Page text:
I am a third-year Finance Ph.D. candidate at Aarhus University and CREATES. I was also a visiting Ph.D. at Copenhagen Business School hosted by Prof. Lasse Heje Pedersen in Spring 2021.
My research interests are asset management, institutional investors, and FinTech. Please see my CV.
My job market paper documents a sizeable spillover effect of senior mutual fund managers’ capital raising ability on their colleagues. I propose a model that features the capital raising ability of fund managers by extending the active investment skill model in Berk and Green (2004). My paper highlights the role of fund managers and their experience in raising capital.
Job Market Paper
Abstract: This paper documents a sizeable spillover effect of senior mutual fund managers' capital raising ability on their colleagues. I find that when a junior fund manager has new senior colleagues in a fund, the junior manager’s other funds also have substantial capital inflows. To identify the cause of these capital inflows, I extend the active investment skill in the Berk and Green model with capital raising ability. Empirical evidence shows that a fund manager's performance in other funds (measured by net or gross alphas) decreases significantly after having new senior colleagues, and value added from the active investment does not increase. This is consistent with the spillover effect of senior managers' capital raising ability rather than active investment skill.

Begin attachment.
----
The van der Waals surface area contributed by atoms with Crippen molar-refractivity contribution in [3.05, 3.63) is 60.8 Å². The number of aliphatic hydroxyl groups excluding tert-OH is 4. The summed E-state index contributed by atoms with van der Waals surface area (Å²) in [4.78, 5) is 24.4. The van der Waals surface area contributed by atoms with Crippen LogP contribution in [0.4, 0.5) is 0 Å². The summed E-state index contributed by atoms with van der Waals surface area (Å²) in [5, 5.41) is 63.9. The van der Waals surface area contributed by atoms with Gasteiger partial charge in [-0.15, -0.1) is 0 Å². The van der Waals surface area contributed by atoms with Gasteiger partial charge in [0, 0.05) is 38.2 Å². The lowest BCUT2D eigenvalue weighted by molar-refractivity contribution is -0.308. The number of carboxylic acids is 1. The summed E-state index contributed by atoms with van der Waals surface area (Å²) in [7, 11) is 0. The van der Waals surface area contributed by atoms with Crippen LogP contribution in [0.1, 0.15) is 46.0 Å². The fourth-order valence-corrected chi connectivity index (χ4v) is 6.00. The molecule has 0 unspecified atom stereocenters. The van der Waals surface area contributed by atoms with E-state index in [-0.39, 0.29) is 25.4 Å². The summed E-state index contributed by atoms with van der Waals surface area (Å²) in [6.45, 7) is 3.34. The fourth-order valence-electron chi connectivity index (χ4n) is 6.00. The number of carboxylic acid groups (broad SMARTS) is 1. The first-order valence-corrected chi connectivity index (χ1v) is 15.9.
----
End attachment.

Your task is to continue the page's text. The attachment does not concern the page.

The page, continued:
Abstract: This paper investigates the source of active U.S. equity mutual funds’ value added using 234 public asset pricing anomalies. We find that mutual funds on average lose substantial value through their high exposure to the short legs of accounting anomalies (e.g. investment, profitability, accrual). This high exposure is largely because of the high correlation between the short legs of accounting anomalies and the long legs of anomalies based on market information (e.g. momentum, liquidity risk, seasonality). Funds do not manage to keep a low exposure to the former while profiting from a high exposure to the latter. Further evidence suggests that the negative exposure to accounting anomalies is not due to fund flows or the career concerns of fund managers.
Work in Progress
Why the total net assets of the mutual fund industry is large despite its poor performance? Why many funds with persistently negative net alphas and high fees stay in the game? We introduce fund managers' capital raising ability into the Berk and Green model to answer these questions.
2021: China International Conference in Finance (CICF), 37th International Conference of the French Finance Association (AFFI), Young Scholars Nordic Finance Workshop, Norwegian School of Economics, Copenhagen Business School, Aarhus BSS, The Danish Graduate Programme in Economics Annual Workshop (DGPE)
2020: Aarhus BSS, The Danish Graduate Programme in Economics Annual Workshop (DGPE)